American Apparel Is Still Losing Money

It’s been a while since we’ve heard from American Apparel (if, that is, you didn’t pay much heed to the predictably provocative back-to-school ads it posted on its U.K. Instagram account, along with the criticism that followed.) As you may remember, the board of directors ousted the company’s founder and chief executive, Dov Charney, in June. By the end of July, most of them had left, too. The new board said yesterday that it will miss the deadline to report the company’s second-quarter results. Members need more time to review financial statements and ask questions of management.

The company did, however, offer some preliminary figures: American Apparel is still losing money—about $15 million. But it lost $38 million during the same three-month period last year. Sales, which came to about $162 million, were little-changed. The company has now lost about $290 million since 2010 as sales were weakening and a malfunctioning distribution center raised costs last year. It has $200 million worth of debt, too. Yet, considering all that’s gone at the company this summer, a smaller loss almost counts as good news.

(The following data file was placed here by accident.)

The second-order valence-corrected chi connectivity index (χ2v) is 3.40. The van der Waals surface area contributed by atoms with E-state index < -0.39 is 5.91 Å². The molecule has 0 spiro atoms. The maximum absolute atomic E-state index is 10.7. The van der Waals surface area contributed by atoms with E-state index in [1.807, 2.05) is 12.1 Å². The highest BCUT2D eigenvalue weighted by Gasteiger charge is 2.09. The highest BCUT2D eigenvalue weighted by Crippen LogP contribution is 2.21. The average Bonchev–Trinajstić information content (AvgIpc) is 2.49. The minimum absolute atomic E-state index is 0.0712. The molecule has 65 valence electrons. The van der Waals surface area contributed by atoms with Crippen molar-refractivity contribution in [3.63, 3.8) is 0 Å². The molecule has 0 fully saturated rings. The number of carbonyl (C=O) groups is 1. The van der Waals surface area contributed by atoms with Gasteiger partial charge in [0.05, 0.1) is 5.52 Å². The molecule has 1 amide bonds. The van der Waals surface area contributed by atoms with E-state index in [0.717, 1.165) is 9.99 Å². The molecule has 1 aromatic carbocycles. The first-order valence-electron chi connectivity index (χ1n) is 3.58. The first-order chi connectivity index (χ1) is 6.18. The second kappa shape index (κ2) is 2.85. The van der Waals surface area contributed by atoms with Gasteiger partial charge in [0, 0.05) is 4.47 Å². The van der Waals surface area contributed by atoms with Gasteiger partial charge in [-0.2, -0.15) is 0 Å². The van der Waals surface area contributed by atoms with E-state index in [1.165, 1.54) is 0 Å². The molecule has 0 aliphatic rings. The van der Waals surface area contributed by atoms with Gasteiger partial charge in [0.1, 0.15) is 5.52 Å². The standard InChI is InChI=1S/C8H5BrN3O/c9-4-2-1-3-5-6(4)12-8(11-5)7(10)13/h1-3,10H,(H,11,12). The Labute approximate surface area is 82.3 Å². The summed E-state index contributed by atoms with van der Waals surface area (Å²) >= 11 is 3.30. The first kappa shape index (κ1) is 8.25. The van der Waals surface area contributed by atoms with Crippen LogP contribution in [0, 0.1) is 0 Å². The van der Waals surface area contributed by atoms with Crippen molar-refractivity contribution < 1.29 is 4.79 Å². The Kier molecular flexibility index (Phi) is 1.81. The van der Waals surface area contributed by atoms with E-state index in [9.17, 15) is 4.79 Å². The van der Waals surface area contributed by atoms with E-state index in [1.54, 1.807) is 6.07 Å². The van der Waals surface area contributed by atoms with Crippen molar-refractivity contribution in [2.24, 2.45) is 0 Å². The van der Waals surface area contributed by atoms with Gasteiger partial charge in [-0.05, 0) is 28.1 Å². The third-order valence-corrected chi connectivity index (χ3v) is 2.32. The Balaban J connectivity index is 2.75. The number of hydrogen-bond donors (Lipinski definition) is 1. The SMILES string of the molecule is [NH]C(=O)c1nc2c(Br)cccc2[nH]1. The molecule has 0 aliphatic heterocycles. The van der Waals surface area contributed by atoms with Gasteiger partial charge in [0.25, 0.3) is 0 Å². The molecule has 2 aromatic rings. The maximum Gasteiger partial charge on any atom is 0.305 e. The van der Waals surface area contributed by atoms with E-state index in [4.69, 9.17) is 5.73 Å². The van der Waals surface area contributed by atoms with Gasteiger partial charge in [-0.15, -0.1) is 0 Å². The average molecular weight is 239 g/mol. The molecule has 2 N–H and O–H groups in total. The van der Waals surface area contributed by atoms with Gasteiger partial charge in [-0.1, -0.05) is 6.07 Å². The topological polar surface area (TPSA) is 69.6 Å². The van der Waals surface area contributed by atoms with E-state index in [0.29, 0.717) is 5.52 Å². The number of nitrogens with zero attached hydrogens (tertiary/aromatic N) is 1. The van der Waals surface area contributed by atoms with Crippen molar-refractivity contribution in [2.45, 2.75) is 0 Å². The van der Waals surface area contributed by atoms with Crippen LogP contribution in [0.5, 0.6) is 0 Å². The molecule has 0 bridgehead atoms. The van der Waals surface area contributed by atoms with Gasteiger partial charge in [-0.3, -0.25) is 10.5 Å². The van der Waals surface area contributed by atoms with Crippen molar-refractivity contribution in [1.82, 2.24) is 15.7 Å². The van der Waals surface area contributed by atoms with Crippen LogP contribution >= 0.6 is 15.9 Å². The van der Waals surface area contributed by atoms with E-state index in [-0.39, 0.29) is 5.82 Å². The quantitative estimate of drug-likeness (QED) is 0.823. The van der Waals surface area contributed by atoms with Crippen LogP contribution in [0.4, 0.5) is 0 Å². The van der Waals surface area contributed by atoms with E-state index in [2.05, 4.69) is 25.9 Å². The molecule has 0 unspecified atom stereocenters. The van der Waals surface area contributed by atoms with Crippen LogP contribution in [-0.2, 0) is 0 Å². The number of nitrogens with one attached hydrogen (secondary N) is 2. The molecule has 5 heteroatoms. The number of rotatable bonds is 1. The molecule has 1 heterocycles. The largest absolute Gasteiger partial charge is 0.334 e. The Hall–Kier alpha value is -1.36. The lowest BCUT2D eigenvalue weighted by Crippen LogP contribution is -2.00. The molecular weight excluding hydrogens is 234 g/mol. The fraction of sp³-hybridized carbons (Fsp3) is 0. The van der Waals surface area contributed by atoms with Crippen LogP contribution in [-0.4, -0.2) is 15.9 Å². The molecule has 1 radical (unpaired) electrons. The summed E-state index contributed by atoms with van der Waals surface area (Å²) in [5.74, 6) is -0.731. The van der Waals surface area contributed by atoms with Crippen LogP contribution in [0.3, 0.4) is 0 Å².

From the moment he was dismissed, Charney denied the allegations and fought to keep his job. During a furious few weeks, he handed over his 27 percent stake in the company to Standard General, a hedge fund in New York that now owns 44 percent of the company. Charney’s fate will be decided by three members of the board, the so-called Suitability Committee, after an investigation into his alleged misconduct by an outside firm. Back in July, Charney told me that he believes Standard General will treat him fairly. He is now a paid consultant, with no official authority over employees.

In the shake-up, the company appointed its first female director: Colleen Brown, a longtime media executive. She is on the Suitability committee. So is Thomas J. Sullivan, a turnaround expert who sits on the board of Media General, an additional company in which Standard General has invested. David Danziger, an accountant from Toronto who took over as co-chairman after Charney’s ouster, is on the committee, too. No word yet on when they’ll make a decision about Charney.

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